After nearly 30,000 judging instances – decisions made by individuals during first round judging and by panels during final round judging – the National Press Photographers Association is proud to present this body of work – the 2021 Best of Photojournalism.
For four weeks, more than 100 visual journalists around the country went through every entry, rating each submission on a scale of 1-10. Every entry had multiple judges look at it and those scores were then averaged. In early March, the Best of Photojournalism committee selected cutoff points to send entries into the final round.
On March 13 and 14, 15 student volunteers gathered in empty classrooms at the University of Georgia, set up video conference feeds and welcomed in more than two dozen final round judges from around the world who then reviewed, debated and decided what represented the Best of Photojournalism.
This is the culmination of their work, a celebration of visual journalists who bore witness to a world rocked by a pandemic that made the very act of reporting from the field dangerous, regardless of the story they were covering. When the cameras came off the shoulders, editors and designers stepped in to build innovative presentations and packages to help us understand all that was happening around us.
After reviewing more than 1,500 images from the final round, the SONY Best of Show Award was given to Julio Cortez for his image of a protester carrying a U.S. flag upside down, a sign of distress, next to a burning building during a protest over the death of George Floyd in Minneapolis.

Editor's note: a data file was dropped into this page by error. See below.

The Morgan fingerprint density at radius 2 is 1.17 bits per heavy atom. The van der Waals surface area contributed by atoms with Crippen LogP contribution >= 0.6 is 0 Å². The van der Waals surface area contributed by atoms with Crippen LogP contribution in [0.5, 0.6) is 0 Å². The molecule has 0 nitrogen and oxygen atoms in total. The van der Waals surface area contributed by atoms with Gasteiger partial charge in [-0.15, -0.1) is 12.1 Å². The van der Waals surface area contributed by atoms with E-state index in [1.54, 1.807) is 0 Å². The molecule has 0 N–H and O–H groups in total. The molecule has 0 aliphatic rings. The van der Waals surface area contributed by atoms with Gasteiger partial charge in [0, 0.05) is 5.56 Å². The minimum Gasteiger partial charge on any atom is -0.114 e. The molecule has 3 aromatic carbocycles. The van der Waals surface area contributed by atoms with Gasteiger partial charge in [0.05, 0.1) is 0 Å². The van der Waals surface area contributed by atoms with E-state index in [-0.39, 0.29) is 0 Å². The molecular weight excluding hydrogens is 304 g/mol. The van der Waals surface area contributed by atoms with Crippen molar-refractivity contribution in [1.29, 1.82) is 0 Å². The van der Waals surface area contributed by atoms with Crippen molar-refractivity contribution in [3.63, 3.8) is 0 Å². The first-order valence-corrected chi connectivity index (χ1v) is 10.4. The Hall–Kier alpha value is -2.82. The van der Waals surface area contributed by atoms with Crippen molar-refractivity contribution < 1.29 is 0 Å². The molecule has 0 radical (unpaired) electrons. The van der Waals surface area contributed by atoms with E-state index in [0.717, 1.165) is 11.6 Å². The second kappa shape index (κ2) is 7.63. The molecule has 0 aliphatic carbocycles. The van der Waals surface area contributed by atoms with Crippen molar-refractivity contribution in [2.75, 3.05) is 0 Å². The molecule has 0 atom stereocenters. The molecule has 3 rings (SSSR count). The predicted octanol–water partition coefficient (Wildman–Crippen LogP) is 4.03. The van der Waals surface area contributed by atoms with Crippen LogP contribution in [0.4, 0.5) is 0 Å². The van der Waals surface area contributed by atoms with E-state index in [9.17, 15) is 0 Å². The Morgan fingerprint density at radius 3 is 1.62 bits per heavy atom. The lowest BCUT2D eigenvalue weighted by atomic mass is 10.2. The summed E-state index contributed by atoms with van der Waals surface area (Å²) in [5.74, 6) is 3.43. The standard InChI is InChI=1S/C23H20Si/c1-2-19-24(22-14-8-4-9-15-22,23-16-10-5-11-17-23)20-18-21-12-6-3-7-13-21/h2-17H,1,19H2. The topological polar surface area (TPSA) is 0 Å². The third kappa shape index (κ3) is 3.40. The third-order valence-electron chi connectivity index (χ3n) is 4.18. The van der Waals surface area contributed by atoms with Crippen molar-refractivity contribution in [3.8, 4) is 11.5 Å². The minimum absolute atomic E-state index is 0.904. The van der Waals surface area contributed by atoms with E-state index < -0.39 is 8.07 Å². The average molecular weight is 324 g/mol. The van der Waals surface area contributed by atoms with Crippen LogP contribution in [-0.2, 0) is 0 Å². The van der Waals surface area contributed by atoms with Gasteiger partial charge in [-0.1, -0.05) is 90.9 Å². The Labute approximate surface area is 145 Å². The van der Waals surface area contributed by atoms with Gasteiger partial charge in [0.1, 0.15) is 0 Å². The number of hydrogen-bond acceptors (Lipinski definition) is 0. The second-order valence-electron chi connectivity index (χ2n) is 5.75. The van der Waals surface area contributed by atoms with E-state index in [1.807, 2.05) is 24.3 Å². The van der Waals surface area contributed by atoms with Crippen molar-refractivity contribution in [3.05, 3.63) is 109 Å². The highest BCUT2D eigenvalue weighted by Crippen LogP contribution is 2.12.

The Still Photojournalism division recognizes visual journalists who, working through the medium of still photography, tell stories that are relevant to their communities, helping them understand trends and issues so that they can make informed decisions. Judges will look at technical excellence as well as composition, but the key factor will be the journalism that is demonstrated.
Entries in this category are created and entered by individual photojournalists, there are no team categories. Entries will be submitted as individual images, stories, or portfolios, depending upon the category.
The Video Editing division recognizes the unique role of the editing process in the production of video journalism. Judges will look at the technical excellence of the final product, but the critical factor will be the journalism demonstrated and the audience’s ability to understand the story and how it relates to them.
Entries in this division are segmented to reflect the different types of editors at work – journalists who are primarily editors, journalists who are primarily photographers and solo video journalists who routinely handle both the field and editing work.
The Video Editing division is open to anyone in a storytelling environment (Broadcast, Newspaper, Digital Newsroom, etc.). Please read the descriptions carefully. This contest focuses on the craft of video editing.
The Picture Editing division recognizes the individuals and publications that practice and promote great photojournalism through great picture editing.